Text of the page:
As companies like Uber make paying for goods and services more seamless than ever, startup Level wants to make managing finances more effortless, too. On Thursday, the San Francisco-based company said it had launched a new iOS app for helping millennials track their spending and had raised a $5 million Series A round led by Kleiner Perkins Caufield & Byers.
The funding round, which also included former Citigroup Chairman and CEO Sandy Weill, former FCC Chairman Reed Hundt and former Barclays Global Investors CEO Blake Grossman, is intended to help the nine-person company grow its team, improve customer service, bring its app to Android and explore ways to expand its business.
The idea behind Level, said co-founder and CEO Jake Fuentes, is to target younger consumers who are increasingly accustomed to making payments digitally (and, in the case of Uber, swipe-free) and may have a tougher time keeping track of their spending trail.
Once downloaded and integrated with a user’s financial accounts, Level’s free app gives users a quick way to view their spending and saving. It displays their income and recurring bills, then recommends an amount to save each month and provides a constantly-updated “money meter” showing how much they can spend on a daily, weekly and monthly basis.
Services like Mint and Learnvest already give people robust mobile and web tools to manage their finances. But Fuentes emphasized that, unlike those services, his startup doesn’t rely on the traditional notion of budgeting or break spending into categories like “food” and “entertainment.” In an effort to appeal to younger users, who may only track their finances “on the back of an envelope,” he said, Level’s goal is to provide a mobile-first, pared-down approach to financial management.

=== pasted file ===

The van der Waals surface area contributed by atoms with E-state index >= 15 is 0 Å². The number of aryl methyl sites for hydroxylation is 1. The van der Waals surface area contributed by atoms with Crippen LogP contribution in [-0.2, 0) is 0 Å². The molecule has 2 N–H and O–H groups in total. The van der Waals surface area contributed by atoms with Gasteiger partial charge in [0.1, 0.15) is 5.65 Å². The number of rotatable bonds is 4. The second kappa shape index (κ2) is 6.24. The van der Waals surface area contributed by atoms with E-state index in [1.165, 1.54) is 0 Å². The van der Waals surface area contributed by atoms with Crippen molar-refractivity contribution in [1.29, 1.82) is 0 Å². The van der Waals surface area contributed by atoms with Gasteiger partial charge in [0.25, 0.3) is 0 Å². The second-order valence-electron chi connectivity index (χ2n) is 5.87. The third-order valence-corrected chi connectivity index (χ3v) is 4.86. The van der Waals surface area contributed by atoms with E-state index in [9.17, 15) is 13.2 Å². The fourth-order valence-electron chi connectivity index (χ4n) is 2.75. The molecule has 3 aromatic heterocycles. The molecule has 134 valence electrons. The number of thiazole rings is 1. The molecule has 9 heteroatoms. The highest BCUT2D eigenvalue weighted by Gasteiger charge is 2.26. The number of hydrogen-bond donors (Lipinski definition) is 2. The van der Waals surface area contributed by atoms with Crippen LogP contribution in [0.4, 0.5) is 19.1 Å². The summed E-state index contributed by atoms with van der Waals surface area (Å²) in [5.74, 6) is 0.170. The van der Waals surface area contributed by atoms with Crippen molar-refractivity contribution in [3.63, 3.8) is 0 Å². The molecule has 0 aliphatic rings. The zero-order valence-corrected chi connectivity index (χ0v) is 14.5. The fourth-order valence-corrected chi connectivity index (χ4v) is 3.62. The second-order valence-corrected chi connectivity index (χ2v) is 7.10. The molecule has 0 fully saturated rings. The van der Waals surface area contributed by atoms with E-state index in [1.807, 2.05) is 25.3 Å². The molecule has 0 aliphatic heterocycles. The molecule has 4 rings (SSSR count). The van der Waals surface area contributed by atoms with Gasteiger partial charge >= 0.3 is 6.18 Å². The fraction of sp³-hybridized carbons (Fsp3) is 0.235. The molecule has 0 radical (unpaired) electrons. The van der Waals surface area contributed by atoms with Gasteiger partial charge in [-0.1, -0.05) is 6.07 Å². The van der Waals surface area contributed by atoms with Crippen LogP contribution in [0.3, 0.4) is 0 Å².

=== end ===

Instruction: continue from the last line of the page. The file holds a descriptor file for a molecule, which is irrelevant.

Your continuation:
“The concept of budgeting that we have is fundamentally broken,” he said. “In a world where money is no longer tactile, we want to recreate the experience of opening up your wallet and seeing how much money you have left.”
Given rising student loan debt, healthcare costs and underemployment, as well as the mostly digital way people spend money these days, I think it’s great that Level wants to find an effective way to help the 18-to-35 crowd manage money. But in trying to keep its interface clean and clutter-free, I wonder if Level has stripped away too much functionality. Some of the older users in its target demographic may be saving for new homes or major life events like having children and the app does basically nothing to help people plan for those kind of changes (or even vacations, for that matter).
For now, the startup seems focused on attracting users with a simple, easy-to-use free app. Down the road, Fuentes said, they’ll think of ways to support users making longer-term financial decisions. And, he suggested, Level could charge for those kinds of additional features.